By Raquel Price
“I think we’re all actors,” GCC Theater’s Virginia Ludders says. “But some people just lack the (stage) experience.”
Training and experience are two of the tips Ludders gives to anyone who wants to pursue acting. The GCC Theatre is the beginning of the experience for many student actors.
This semester the theater department will put on three very different plays.
“Crazy Days of Summer” is a light comedy that will be directed by Mark DeMichael. This first play will be presented the beginning of March.
David Roberts will also direct a children’s musical called “Imagination.” Some local schools plan to bring some of their students to the play, but it is also open to the general public and is recommended for the whole family. “Merrily We Roll Along” will be directed by Ludders. This is a musical by Steven Sondheim based on a play by George Kaufman and Moss Hart.
“We wanted to do a Steven Sondheim play,”, Ludders says. “It’s not over done. Students will benefit from it, learning to perform.”
One reason Ludders thinks the play is so good for students is the story line. It is about life in plays – being in and performing in plays. There is one twist to the play: “It’s told backwards,” Ludders says with a smirk. Ludders also thinks it is the perfect story for teenagers and adults who love the theater.
Casting for “Merrily We Roll Along” has just begun. Ludder’s phone rings off the hook with people asking questions about the plays. Students, faculty and set builders walk in and out frequently asking questions. Ludders estimates that a total of 50 to 60 people will audition for the Sondheim musical, but then, “you never know,” she laughs.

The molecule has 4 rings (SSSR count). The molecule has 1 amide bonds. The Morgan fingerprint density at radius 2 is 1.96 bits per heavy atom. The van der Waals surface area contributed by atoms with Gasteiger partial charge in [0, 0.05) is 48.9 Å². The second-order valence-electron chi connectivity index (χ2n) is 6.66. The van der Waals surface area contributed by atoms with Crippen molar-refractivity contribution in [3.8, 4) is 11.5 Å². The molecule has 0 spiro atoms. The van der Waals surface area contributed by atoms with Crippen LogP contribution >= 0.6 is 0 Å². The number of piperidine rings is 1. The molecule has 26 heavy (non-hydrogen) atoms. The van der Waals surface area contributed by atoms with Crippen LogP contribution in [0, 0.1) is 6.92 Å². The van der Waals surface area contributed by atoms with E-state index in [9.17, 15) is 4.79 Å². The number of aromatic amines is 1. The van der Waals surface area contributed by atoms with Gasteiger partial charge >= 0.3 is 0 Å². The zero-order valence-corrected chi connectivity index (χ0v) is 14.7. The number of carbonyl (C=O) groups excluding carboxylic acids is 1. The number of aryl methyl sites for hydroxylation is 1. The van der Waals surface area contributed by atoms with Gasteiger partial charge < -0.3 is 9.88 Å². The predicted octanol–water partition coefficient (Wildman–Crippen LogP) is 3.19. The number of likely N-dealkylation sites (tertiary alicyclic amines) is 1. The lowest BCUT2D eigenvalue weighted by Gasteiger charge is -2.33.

The auditions are open to all students, no matter what their backgrounds are.
Many of Ludders’ theater students will be auditioning. One student, Sandra Ponce, has been in the last three productions at GCC. She has taken many of Ludders classes and is not nervous about the audition.
“Chances are pretty good,” she says about being cast in this semester’s play. “It’s nice to work with people you know and worked with before,”
Even though many auditions are returning students, Ludders says if newcomers walks in and give a great audition, “They have a good chance of begin cast.”
That is what Emily Qualls hopes will happen at this audition. She had a small part in “Picnic” and loves musicals so much that she had to audition again. “Singing auditions are nerve wrecking,” Qualls says on the second night of auditions.
The first night of auditions was all about the voice and acting. The second night is about dancing. A choreographer teaches students a dance routine. They put the music on softly so they don’t interrupt classes and they practice in the theater lobby until their names are called.
The final cast selection is posted on the theater’s bulletin board days later. “I try to pick people as close to in age and physical stature as the character,” Ludders explains.